Tiglath Pileser I

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Tiglath Pileser I

Thesis Statement

“The contributions of Tiglath Pileser I made Assyria the leading power of the Middle East”.

Tiglath Pileser ascended the throne at the time when people known as the “Mushki” were entering into Asia Minor which is now Turkey. Their invasion posed a serious threat to Middle Eastern civilization because Asia Minor was a major source of iron, which was being generally used. Tiglath Pileser defeated 20,000 Mushkis in Kummukh, a province of Assyria. He also defeated the Nairi, in the west of Lake Van. He extended Assyrian control farther into Asia Minor than any of his predecessors had been able to done. He won over many semi-nomadic tribes living along the routes to the Mediterranean Sea and reached the Syrian coast. There was paid tribute by the Phoenician trading cities. However, his territorial conquests did not outlast his reign. Assyria entered a period of decline after his demise. He worked in the field of art and architecture and collected one of the oldest surviving libraries.


The name “Tiglath-Pileser” is the name of the throne. It is given to the king on his accession to the throne, rather than at the time of birth. Its translated meaning is "my confidence is the son of Esharra". This term resembles the name; he took for his coronation as King of Babylon. Tiglath Pileser I was a king of Assyria during the Middle Assyrian period (1114-1076 BC). He is said to be one of the greatest Assyrian monarchs since the days of Shamshi-Adad I. Assyria became a dominating power in the Middle East under his reign and this position was maintained for the coming five hundred years. He extended the Assyrian control into Anatolia and Syria, and to the shores of the Mediterranean. His inscriptions prove the fact that he instilled a fear of himself in his subjects and in his enemies. Tiglath Pileser I was a great military genius. His passion in life was hunting and slaughtering both, animals and humans. Arrangement of prodigious elephant hunts was his favorite sports activity, in which his soldiers were ordered to surround the animals and drive them toward the king. He was so proud of his expeditions that at an early period of his reign, he carved on his inscriptions:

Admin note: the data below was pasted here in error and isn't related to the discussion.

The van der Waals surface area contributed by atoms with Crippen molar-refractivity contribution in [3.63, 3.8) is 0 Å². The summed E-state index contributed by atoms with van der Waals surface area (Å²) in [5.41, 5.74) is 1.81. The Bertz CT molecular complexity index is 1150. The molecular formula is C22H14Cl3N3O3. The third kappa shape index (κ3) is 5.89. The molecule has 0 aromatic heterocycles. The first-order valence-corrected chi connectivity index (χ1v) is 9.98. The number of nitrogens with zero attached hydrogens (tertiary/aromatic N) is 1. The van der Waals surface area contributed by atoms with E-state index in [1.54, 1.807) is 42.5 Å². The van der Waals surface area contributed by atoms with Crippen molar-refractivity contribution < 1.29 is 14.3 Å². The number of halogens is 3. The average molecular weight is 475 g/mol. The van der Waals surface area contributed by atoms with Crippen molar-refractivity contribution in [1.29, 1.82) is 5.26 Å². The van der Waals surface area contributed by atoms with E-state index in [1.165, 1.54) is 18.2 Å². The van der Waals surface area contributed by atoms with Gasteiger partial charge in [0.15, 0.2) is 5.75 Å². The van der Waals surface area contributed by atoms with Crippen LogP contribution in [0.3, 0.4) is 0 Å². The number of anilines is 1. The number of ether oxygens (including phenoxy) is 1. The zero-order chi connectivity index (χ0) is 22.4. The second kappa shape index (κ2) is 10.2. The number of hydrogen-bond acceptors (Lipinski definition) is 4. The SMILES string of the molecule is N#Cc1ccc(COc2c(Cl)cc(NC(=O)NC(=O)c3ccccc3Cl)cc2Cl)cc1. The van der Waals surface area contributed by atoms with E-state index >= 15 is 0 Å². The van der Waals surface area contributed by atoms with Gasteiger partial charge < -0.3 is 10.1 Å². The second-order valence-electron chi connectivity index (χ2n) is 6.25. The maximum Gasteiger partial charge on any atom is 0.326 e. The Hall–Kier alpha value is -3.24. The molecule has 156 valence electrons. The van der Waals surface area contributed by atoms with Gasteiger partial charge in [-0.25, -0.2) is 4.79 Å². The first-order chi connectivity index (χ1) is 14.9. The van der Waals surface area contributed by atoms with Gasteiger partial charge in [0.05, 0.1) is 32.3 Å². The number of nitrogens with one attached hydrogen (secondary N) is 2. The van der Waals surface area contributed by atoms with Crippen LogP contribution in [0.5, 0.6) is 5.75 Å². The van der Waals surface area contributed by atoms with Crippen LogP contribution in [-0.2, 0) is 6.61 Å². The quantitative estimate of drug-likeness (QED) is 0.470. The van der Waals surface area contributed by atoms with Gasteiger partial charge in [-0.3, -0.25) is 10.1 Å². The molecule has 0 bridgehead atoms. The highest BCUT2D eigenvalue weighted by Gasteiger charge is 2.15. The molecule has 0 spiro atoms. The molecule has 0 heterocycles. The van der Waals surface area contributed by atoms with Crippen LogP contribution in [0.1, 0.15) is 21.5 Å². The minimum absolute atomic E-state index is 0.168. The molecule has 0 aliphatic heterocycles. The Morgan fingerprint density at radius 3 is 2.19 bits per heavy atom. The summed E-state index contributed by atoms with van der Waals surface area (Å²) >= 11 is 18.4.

“Under the auspices of my guardian deity Hercules, two soss of lions fell before me. In the course of my progress on foot I slew them, and 800 lions in my chariots in my exploratory journeys I laid low. All the beasts of the field and the flying birds of heaven I made the victims of my shafts” (Rawlinson, p.213).

Moreover, after returning from his conquests he proudly documented that when he reached the Mediterranean coast, he sailed out on the sea in a Phoenician ship and killed a "sea-monster," probably a porpoise, with his own hand.

Apart from all these hunting activities, Tiglath Pileser's main business in life was war. He used to marshal his armies annually, and led them on raids farther and farther ...
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